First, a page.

Our vision of Freedom Dreaming: A Call to Imagine envisions a world without racism, sexism, homophobia, xenophobia, classism, etc. We recognize the impact that these multiple and intersecting structures of oppression can negatively have on individuals lives. We believe in elevating the voices of those from marginalized communities who experience oppression in order to call attention these inequalities. Inspired by Robin Kelley's "Freedom Dreams" we have created a platform, teaching materials, and structured workshops aimed at producing a communal vision for freedom through the radical imaginary. We aim to build empowerment through fostering safe spaces online, and networking like-minded marginalized folks together. If given the opportunity, Left Forum is an incredible platform to extend our reach in extending our mission and inspiring youth to express their thoughts without the fear of being silenced. Furthermore, we hope to inspire individuals to take action against these injustices by recognizing them to move towards a more just and free society. As the dreams of freedom continue this digital campaign builds on the community program that came before. Visitors to the workshop are encouraged to create, reflect, and engage with fellow dreamers in a supportive and creative environment both physically and digitally. This workshop will engage with the concept of Freedom Dreaming from multiple angles, including visual art, sound, and personal reflection to demonstrate the numerous ways in which one can Freedom Dream and what that might look like in a classroom setting and beyond. Our goal is for all participants to leave with at least one personal and communal Freedom Dream as well as connections, resources, and action steps to move their dreams forward.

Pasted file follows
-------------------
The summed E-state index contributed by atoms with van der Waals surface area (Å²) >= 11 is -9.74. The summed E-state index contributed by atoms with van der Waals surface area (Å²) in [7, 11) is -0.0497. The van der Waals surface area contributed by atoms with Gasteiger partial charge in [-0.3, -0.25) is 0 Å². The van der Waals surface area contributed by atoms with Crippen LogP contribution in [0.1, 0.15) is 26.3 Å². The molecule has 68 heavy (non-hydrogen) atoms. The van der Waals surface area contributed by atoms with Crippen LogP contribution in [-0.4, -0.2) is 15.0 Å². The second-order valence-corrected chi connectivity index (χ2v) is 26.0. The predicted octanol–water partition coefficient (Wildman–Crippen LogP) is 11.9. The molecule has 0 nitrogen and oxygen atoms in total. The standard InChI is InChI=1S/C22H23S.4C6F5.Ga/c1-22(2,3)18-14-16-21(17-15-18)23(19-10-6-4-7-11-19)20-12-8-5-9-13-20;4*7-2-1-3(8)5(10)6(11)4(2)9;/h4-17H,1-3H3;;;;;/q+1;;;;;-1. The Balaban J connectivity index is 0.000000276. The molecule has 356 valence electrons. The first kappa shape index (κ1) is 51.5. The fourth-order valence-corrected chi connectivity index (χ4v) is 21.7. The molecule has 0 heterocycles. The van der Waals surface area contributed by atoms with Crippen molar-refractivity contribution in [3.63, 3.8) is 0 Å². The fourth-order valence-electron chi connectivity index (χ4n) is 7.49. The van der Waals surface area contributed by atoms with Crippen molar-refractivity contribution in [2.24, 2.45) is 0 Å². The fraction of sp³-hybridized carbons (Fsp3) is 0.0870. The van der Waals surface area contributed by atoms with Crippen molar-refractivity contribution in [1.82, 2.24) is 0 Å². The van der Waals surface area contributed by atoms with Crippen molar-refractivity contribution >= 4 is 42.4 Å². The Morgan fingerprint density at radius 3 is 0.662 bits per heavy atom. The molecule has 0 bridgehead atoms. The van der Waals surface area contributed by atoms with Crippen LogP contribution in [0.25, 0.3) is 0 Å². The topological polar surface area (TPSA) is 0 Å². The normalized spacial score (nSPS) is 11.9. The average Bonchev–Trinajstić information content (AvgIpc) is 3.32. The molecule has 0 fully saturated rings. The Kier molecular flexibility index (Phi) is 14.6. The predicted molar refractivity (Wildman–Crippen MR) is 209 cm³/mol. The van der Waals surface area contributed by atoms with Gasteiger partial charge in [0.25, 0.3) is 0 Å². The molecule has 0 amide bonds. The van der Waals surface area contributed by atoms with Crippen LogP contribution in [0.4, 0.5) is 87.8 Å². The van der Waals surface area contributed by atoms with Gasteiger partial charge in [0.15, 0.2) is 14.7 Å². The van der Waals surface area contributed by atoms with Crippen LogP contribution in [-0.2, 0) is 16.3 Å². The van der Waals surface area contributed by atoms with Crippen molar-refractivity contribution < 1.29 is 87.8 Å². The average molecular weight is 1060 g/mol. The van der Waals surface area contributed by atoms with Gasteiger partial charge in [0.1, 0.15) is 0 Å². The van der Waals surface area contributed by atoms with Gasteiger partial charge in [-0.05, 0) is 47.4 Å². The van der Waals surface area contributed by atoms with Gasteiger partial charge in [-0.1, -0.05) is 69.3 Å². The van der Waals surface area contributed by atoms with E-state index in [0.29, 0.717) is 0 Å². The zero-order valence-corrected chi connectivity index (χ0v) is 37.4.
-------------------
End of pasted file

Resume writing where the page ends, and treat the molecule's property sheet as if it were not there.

Location: 
NYC
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Description/Abstract of your Event: 
In this session, we will examine race and racism in education in three related contexts. The first presentation will focus on lessons that have helped middle-school students recognize and move beyond racist stereotypes. The second presentation will highlight work that helps students in Master’s programs connect their ideas about race and social justice to their understanding of language and literacy pedagogy. The third presentation will examine the ways in which the structure of higher education itself is racist, seen here in its erasing of people of color and the privileging of whiteness. A key goal of this session is to move beyond isolated critiques of racist educational practices towards a more holistic view of the systemic nature of racism in education. In turn, this will allow for more cross-level alliance building.
Location: 
NYC
Description/Abstract of your Event: